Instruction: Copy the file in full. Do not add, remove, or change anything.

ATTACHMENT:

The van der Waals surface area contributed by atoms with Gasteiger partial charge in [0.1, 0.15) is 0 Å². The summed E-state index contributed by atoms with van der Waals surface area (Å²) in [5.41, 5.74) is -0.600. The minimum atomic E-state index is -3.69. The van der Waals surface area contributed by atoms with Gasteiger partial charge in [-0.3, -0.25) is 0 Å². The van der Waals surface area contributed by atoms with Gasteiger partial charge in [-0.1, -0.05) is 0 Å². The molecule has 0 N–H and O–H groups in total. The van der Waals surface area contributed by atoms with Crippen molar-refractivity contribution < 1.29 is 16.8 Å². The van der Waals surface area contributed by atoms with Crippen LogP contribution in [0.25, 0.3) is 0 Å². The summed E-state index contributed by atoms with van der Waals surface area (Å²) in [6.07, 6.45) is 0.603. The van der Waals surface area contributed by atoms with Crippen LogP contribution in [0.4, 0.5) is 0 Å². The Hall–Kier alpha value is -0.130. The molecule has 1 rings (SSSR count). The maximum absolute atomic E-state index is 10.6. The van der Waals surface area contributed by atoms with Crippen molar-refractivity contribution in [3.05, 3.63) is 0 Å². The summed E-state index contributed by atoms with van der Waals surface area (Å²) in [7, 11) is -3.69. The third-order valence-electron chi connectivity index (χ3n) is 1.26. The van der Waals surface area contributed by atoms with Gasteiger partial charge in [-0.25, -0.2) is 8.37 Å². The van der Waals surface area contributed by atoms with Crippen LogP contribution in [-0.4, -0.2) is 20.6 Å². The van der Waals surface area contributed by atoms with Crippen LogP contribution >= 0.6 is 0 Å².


The van der Waals surface area contributed by atoms with Gasteiger partial charge in [0.1, 0.15) is 0 Å². The summed E-state index contributed by atoms with van der Waals surface area (Å²) in [5.41, 5.74) is -0.600. The minimum atomic E-state index is -3.69. The van der Waals surface area contributed by atoms with Gasteiger partial charge in [-0.3, -0.25) is 0 Å². The van der Waals surface area contributed by atoms with Gasteiger partial charge in [-0.1, -0.05) is 0 Å². The molecule has 0 N–H and O–H groups in total. The van der Waals surface area contributed by atoms with Crippen molar-refractivity contribution < 1.29 is 16.8 Å². The van der Waals surface area contributed by atoms with Crippen LogP contribution in [0.25, 0.3) is 0 Å². The summed E-state index contributed by atoms with van der Waals surface area (Å²) in [6.07, 6.45) is 0.603. The van der Waals surface area contributed by atoms with Crippen LogP contribution in [0.4, 0.5) is 0 Å². The Hall–Kier alpha value is -0.130. The molecule has 1 rings (SSSR count). The maximum absolute atomic E-state index is 10.6. The van der Waals surface area contributed by atoms with Crippen molar-refractivity contribution in [3.05, 3.63) is 0 Å². The summed E-state index contributed by atoms with van der Waals surface area (Å²) in [7, 11) is -3.69. The third-order valence-electron chi connectivity index (χ3n) is 1.26. The van der Waals surface area contributed by atoms with Gasteiger partial charge in [-0.25, -0.2) is 8.37 Å². The van der Waals surface area contributed by atoms with Crippen LogP contribution in [-0.4, -0.2) is 20.6 Å². The van der Waals surface area contributed by atoms with Crippen LogP contribution >= 0.6 is 0 Å².